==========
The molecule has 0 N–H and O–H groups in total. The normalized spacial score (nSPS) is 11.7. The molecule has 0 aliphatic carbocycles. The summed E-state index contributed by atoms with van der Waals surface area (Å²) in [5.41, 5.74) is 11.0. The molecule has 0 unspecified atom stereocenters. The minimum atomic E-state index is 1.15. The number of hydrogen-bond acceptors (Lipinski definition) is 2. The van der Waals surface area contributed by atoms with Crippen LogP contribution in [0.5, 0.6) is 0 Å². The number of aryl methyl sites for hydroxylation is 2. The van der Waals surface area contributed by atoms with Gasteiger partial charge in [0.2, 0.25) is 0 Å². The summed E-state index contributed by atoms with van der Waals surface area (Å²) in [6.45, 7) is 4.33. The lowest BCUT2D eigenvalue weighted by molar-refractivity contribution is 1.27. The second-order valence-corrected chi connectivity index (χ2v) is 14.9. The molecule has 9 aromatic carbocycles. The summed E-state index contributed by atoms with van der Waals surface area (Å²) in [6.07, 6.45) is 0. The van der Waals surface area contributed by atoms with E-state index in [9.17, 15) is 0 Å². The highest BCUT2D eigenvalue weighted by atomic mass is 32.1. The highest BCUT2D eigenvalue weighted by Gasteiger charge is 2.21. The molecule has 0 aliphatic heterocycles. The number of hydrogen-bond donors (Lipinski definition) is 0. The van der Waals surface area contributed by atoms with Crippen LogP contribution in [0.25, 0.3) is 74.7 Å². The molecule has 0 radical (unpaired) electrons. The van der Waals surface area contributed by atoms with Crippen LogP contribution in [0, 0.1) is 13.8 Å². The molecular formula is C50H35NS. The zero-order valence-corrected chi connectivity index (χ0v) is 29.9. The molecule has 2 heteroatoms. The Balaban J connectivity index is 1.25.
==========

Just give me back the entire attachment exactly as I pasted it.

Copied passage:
The molecule has 0 N–H and O–H groups in total. The normalized spacial score (nSPS) is 11.7. The molecule has 0 aliphatic carbocycles. The summed E-state index contributed by atoms with van der Waals surface area (Å²) in [5.41, 5.74) is 11.0. The molecule has 0 unspecified atom stereocenters. The minimum atomic E-state index is 1.15. The number of hydrogen-bond acceptors (Lipinski definition) is 2. The van der Waals surface area contributed by atoms with Crippen LogP contribution in [0.5, 0.6) is 0 Å². The number of aryl methyl sites for hydroxylation is 2. The van der Waals surface area contributed by atoms with Gasteiger partial charge in [0.2, 0.25) is 0 Å². The summed E-state index contributed by atoms with van der Waals surface area (Å²) in [6.45, 7) is 4.33. The lowest BCUT2D eigenvalue weighted by molar-refractivity contribution is 1.27. The second-order valence-corrected chi connectivity index (χ2v) is 14.9. The molecule has 9 aromatic carbocycles. The summed E-state index contributed by atoms with van der Waals surface area (Å²) in [6.07, 6.45) is 0. The van der Waals surface area contributed by atoms with E-state index in [9.17, 15) is 0 Å². The highest BCUT2D eigenvalue weighted by atomic mass is 32.1. The highest BCUT2D eigenvalue weighted by Gasteiger charge is 2.21. The molecule has 0 aliphatic heterocycles. The number of hydrogen-bond donors (Lipinski definition) is 0. The van der Waals surface area contributed by atoms with Crippen LogP contribution in [0.25, 0.3) is 74.7 Å². The molecule has 0 radical (unpaired) electrons. The van der Waals surface area contributed by atoms with Crippen LogP contribution in [0, 0.1) is 13.8 Å². The molecular formula is C50H35NS. The zero-order valence-corrected chi connectivity index (χ0v) is 29.9. The molecule has 2 heteroatoms. The Balaban J connectivity index is 1.25.